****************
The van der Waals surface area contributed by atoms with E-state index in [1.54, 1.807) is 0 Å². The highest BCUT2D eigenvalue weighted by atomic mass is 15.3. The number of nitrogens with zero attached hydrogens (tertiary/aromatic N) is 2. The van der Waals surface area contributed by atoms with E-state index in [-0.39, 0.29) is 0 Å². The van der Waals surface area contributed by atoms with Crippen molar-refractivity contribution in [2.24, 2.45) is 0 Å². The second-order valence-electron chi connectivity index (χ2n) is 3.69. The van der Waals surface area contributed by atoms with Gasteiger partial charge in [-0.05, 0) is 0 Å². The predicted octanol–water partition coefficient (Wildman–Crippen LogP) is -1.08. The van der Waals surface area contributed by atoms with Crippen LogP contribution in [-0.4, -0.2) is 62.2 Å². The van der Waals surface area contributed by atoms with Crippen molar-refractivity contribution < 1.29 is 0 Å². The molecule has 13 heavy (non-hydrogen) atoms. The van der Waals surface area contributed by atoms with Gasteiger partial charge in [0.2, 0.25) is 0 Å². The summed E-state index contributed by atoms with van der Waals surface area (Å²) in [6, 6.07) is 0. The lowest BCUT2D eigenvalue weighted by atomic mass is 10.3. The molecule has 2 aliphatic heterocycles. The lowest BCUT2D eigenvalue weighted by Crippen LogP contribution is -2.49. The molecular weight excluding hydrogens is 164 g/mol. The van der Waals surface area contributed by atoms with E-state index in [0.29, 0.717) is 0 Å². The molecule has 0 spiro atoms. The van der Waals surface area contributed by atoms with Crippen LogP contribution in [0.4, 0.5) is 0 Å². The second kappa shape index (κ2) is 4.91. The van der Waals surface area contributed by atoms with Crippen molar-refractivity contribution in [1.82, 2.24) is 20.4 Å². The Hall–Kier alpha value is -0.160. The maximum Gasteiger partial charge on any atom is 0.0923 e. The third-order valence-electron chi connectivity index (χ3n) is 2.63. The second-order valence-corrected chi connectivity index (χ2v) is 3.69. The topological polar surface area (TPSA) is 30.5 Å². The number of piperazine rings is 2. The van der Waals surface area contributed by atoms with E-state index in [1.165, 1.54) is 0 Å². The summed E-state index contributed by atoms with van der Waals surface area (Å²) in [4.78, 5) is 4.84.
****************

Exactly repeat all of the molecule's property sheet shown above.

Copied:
The van der Waals surface area contributed by atoms with E-state index in [1.54, 1.807) is 0 Å². The highest BCUT2D eigenvalue weighted by atomic mass is 15.3. The number of nitrogens with zero attached hydrogens (tertiary/aromatic N) is 2. The van der Waals surface area contributed by atoms with E-state index in [-0.39, 0.29) is 0 Å². The van der Waals surface area contributed by atoms with Crippen molar-refractivity contribution in [2.24, 2.45) is 0 Å². The second-order valence-electron chi connectivity index (χ2n) is 3.69. The van der Waals surface area contributed by atoms with Gasteiger partial charge in [-0.05, 0) is 0 Å². The predicted octanol–water partition coefficient (Wildman–Crippen LogP) is -1.08. The van der Waals surface area contributed by atoms with Crippen LogP contribution in [-0.4, -0.2) is 62.2 Å². The van der Waals surface area contributed by atoms with Crippen molar-refractivity contribution < 1.29 is 0 Å². The molecule has 13 heavy (non-hydrogen) atoms. The van der Waals surface area contributed by atoms with Gasteiger partial charge in [0.2, 0.25) is 0 Å². The summed E-state index contributed by atoms with van der Waals surface area (Å²) in [6, 6.07) is 0. The lowest BCUT2D eigenvalue weighted by atomic mass is 10.3. The molecule has 2 aliphatic heterocycles. The lowest BCUT2D eigenvalue weighted by Crippen LogP contribution is -2.49. The molecular weight excluding hydrogens is 164 g/mol. The van der Waals surface area contributed by atoms with E-state index in [0.29, 0.717) is 0 Å². The molecule has 0 spiro atoms. The van der Waals surface area contributed by atoms with Crippen LogP contribution in [0.4, 0.5) is 0 Å². The second kappa shape index (κ2) is 4.91. The van der Waals surface area contributed by atoms with Crippen molar-refractivity contribution in [1.82, 2.24) is 20.4 Å². The Hall–Kier alpha value is -0.160. The maximum Gasteiger partial charge on any atom is 0.0923 e. The third-order valence-electron chi connectivity index (χ3n) is 2.63. The second-order valence-corrected chi connectivity index (χ2v) is 3.69. The topological polar surface area (TPSA) is 30.5 Å². The number of piperazine rings is 2. The van der Waals surface area contributed by atoms with E-state index in [1.165, 1.54) is 0 Å². The summed E-state index contributed by atoms with van der Waals surface area (Å²) in [4.78, 5) is 4.84.